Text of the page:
Slashdot videos: Now with more Slashdot!
He's not saying that Half-Life is retro or that no one wants to make Half-Life 3, he's saying that no one at Valve wants to make a HL3 that is just more of the same. Valve seems to pride itself on gameplay innovations, and if they can't come up with something totally unique and creative for HL3, they aren't going to just put it out as-is.
There are several problems with that logic, though: for one, they don't come up with those types of innovations very often and rely on hiring outside talent to provide them (e.g. Portal). Second, all that innovation hunting tends to be focused on crafting new franchises (Portal, again); I don't think Valve is particularly concerned with thinking of a new gimmick specifically for the next Half-Life.
The biggest point is that I don't think most Half-Life fans care about that level of innovation quite as much as Mr. Newell and would be more than satisfied with a "retro" HL3. Part of the reason for this is because what we call HL3 is really just the end of HL2. Fans are more eager to see how the story ends than whatever new physics gimmick Valve is going to add to the game. I think there would be far greater expectations for a new Half-Life entry with a new story and new characters, but we know that's not what the theoretical next Half-Life game would be. The disconnect between fan expectations and Valve's expectations is very frustrating.
What you're seeing is the typical conservative notion that deregulation promotes investment, which deliberately draws attention away from the fact that the reason the US broadband infrastructure leaves so much to be desired is not because of a lack of investment but because there is nothing enforceable in place which requires them to spend the money they already receive on the necessary upgrades. Government subsidies, your monthly rates; only the barest minimum of any of that goes toward upgrades which are deemed absolutely necessary, while the rest accounts for billions of dollars in profits.
Regarding last mile bundling, one of the arguments against it is that more competition would stifle innovation. That might hold water except that the only "innovation" these companies are investing in are new and better ways to curb your bandwidth consumption. Thankfully for the millions who simply have no choice of provider because of location, fiber has already been invented. Don't worry folks -- as soon as we guarantee that no competition is ever able to enter your area, your ISP will be at your door the next morning to run high speed fiber straight into your home!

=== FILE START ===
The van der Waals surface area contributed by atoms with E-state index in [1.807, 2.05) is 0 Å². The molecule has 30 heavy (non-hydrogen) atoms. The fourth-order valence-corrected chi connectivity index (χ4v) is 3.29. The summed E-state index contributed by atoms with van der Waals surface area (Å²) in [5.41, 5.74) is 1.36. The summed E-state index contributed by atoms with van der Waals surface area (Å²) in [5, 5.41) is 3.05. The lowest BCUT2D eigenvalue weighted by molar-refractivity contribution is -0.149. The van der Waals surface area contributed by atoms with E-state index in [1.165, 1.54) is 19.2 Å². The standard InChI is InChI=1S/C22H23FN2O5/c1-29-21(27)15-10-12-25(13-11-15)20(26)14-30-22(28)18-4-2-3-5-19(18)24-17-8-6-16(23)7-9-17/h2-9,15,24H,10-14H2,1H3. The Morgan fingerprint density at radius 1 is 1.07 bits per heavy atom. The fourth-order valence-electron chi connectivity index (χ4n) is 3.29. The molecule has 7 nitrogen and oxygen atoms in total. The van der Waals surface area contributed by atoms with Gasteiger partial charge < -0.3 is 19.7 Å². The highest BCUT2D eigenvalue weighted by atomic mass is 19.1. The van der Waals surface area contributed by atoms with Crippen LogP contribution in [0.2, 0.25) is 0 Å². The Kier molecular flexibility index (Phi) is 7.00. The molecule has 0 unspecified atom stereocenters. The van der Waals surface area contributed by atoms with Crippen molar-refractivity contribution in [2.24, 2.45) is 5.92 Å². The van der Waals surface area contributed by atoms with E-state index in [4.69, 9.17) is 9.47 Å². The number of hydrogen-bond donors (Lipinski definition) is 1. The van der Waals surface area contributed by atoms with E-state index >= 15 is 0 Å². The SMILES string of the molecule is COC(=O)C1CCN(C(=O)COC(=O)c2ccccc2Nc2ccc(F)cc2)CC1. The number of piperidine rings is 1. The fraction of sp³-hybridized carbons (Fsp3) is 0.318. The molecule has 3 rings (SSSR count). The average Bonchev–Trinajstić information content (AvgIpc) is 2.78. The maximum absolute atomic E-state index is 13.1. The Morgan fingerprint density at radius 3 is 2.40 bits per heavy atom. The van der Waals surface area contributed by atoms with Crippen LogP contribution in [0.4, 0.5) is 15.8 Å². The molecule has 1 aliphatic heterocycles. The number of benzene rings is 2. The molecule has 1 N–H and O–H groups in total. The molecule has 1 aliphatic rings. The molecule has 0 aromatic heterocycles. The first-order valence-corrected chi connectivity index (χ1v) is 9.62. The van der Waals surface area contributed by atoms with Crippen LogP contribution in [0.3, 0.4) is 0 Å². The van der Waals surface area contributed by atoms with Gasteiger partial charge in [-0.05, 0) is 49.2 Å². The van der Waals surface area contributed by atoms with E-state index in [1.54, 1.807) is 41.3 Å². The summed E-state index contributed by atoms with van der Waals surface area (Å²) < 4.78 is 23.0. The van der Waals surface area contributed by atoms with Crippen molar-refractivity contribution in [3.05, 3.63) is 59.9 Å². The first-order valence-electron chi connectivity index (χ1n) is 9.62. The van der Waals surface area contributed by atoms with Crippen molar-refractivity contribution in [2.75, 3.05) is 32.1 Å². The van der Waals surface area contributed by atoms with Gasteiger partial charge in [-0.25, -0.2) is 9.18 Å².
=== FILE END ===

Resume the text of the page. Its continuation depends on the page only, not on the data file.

People are getting confused because it appears to be a win for net neutrality on the surface. Really now, do you think a former telecoms lobbyist would put that on the table if service providers didn't have something to gain from it? It's simply being used as a bargaining chip here to win people over into supporting the very reason our infrastructure is a global embarrassment. A decade from now, when you are paying $120/mo for 10down/1.5up Super Premium High-Speed Internet Turbo Boost Plus, they'll expect you to smile and be happy with your "open internet." To remind those with poor short-term memories, deregulation is what led to the whole Comcast BitTorrent debacle in the late 2000s; what a great win for net neutrality that turned out to be.
Rest assured that "no rate regulation, no tariffs, no last-mile unbundling" will only benefit the bottom line of service providers. This is a compromise, one that wants you to accept long-term mediocrity for a temporary victory. How satisfied will you be when there's nothing left but the good graces of monopolistic corporations to stop your rates from skyrocketing and nowhere else to turn when they finally do?
My home state of CT had two storms that took out power to most of the state for over a week just last year. Get on our level.
On a serious note, it's kind of sad to see that even after our horrendous storms and massive consumer backlash against CL&P's near-monopoly, there are still power companies out there acting like it could never happen to them, not having a contingency plan for the worst case scenario.